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Models for Quality Improvement

Learn more about the models for improving the quality of pharmaceutical services.
Prescription filling technology need to be then assessed and improved.
These are the technology that could be improved day by day according to the prosperous of technology. So, pharmacists should keep currently about the prosperous of these filling technologies. Pharmacists should monitor patients for high risk side effects. So, this is a very important responsibility of pharmacists. And, pharmacists should routinely review patient medication records especially when transitioning between types of care. This is also a terminology called medication reconsideration, which means the patient’s medication should be reviewed whenever the patient has transition from one type of care, for example, the patients was at home and right now admit into the hospital, or from the hospital discharge to the home, or discharge to nursing home. These are the transition of care.
And all the medications need to be reviewed at transition time point. And there are a lot of models of quality improvement. The most common ones are the lists here. For example, total quality management, continuous quality improvement, six-sigma, LEAN, L-E-A-N, these are pretty common models. But all of models share the following principles.
Number one: The status quo is unacceptable. The status quo means current status, the improvement is a continuous process. So, the status today is correct, probably not correct for tomorrow. So, the quality improvement is changing daily, so we need to know the change must occur, and it must be continuous. So, maintain the same status every day is not acceptable. And safety can be enhanced by improving the core process of medication use system. The core processes of medication use system are the essential steps in the medication use system. And after reviewing all the process, we may eliminate duplication, we may avoid unnecessary steps, we may decrease process time, and or we could simplify the overall process.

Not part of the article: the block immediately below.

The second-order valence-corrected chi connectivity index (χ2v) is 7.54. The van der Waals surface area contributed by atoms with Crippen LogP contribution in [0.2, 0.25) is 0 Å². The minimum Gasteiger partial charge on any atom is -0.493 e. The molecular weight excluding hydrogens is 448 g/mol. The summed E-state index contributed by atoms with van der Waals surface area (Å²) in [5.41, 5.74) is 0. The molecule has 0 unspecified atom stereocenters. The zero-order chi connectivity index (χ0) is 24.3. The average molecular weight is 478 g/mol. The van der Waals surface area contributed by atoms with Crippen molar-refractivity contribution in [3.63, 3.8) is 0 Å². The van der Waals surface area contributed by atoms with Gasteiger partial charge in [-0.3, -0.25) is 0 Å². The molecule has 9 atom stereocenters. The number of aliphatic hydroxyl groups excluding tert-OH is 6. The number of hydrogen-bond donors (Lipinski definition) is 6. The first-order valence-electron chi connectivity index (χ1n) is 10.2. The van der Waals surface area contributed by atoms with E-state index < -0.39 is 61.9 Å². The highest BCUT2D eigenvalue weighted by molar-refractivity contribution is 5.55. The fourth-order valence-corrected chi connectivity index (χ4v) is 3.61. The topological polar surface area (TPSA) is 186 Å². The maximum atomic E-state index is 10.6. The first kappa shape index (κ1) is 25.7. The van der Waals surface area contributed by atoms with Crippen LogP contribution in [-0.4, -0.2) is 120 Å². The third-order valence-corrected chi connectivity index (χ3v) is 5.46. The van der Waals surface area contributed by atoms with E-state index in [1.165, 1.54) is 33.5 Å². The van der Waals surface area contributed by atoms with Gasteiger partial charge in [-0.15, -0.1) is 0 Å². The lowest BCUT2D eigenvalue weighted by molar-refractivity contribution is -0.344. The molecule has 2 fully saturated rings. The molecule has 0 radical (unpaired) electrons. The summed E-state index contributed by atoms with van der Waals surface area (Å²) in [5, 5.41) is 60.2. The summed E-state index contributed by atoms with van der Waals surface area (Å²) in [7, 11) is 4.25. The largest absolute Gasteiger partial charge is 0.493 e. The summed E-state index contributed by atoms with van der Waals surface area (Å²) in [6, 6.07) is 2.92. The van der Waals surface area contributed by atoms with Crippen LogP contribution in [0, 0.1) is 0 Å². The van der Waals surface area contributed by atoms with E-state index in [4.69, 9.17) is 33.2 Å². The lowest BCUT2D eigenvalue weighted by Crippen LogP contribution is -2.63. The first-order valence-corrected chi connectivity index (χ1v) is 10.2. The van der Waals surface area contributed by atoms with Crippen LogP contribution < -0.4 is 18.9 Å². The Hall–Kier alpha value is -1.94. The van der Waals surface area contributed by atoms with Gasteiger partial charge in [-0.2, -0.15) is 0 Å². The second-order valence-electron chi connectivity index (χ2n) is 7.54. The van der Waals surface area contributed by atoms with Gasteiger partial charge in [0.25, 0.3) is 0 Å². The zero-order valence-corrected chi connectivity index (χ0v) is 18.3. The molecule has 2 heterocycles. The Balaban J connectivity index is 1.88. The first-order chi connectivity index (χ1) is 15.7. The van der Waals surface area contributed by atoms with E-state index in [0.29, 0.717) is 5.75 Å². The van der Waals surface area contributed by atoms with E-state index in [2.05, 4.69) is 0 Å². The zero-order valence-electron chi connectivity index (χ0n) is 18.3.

These are very important possible result after we review the core process. And safety efforts must be patient-centered. For a long time, we used to look at the convenience and the working aspect of healthcare workers. But right now, we should focus the safety efforts on patients. Quality must be measured. If something cannot be measured, then you don’t know whether the quality has been improved or not. So, when we try to identifying problems with core processes, we also require establishing key measures of the process and monitoring them. So unless quality is measured, it is not a priority, and there will be no way to identify whether it is improving, worsening, or staying the same.
Lastly, solutions to safety problems should address the system, not individuals. This means system is the major focus when we try to solve the problems. Instead, we don’t finger point to the individuals that commit the errors. Usually, we change the system. And then, the individuals could stop committing the errors. A lot of time, poorly designed system set up individuals to fail. So, we need to focus on the system, especially those steps that cross organizational and professional line. Because these are usually the gap occurs between the different professions through same medication use process system. Finally, we come to the conclusion. Medication safety is a fundamental responsibility of all pharmacists.
And the complexity of the medication use process requires pharmacists to have knowledge about types of safety problems, the cause of errors and drug-related morbidity, and practice can reduce them. So, when we know there are different or there are many methodologies to improve the medication errors, we could use technology. But, technology is not the only answer. We also need to focus on the personal training and also improving the workflow, and good leadership is also very important. So, these are all essential solutions to medication safety.

In this article, Chiang explains the models we can apply to improve medication safety.

Quality Improvement Models in Pharmaceutical Services

Additional recommendations for pharmacists to reduce medication errors:

  • Optimize prescription filling technology
  • Monitor high-risk patients
  • Medication reconsideration

Common models of quality improvement include total quality management, continuous quality improvement, six-sigma, LEAN, L-E-A-N.

They vary slightly but follows the same principles:

  • Constant continuous improvement
  • Streamline overall medication use system
  • Safety efforts should be patient-centered
  • Always measure and record the outcome
  • Solutions should address the system and not individuals

To learn more about these quality models, check out this course- Good Pharmacy Practice: Pharmaceutical Services from Taipei Medical University

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Good Pharmacy Practice: Pharmaceutical Services

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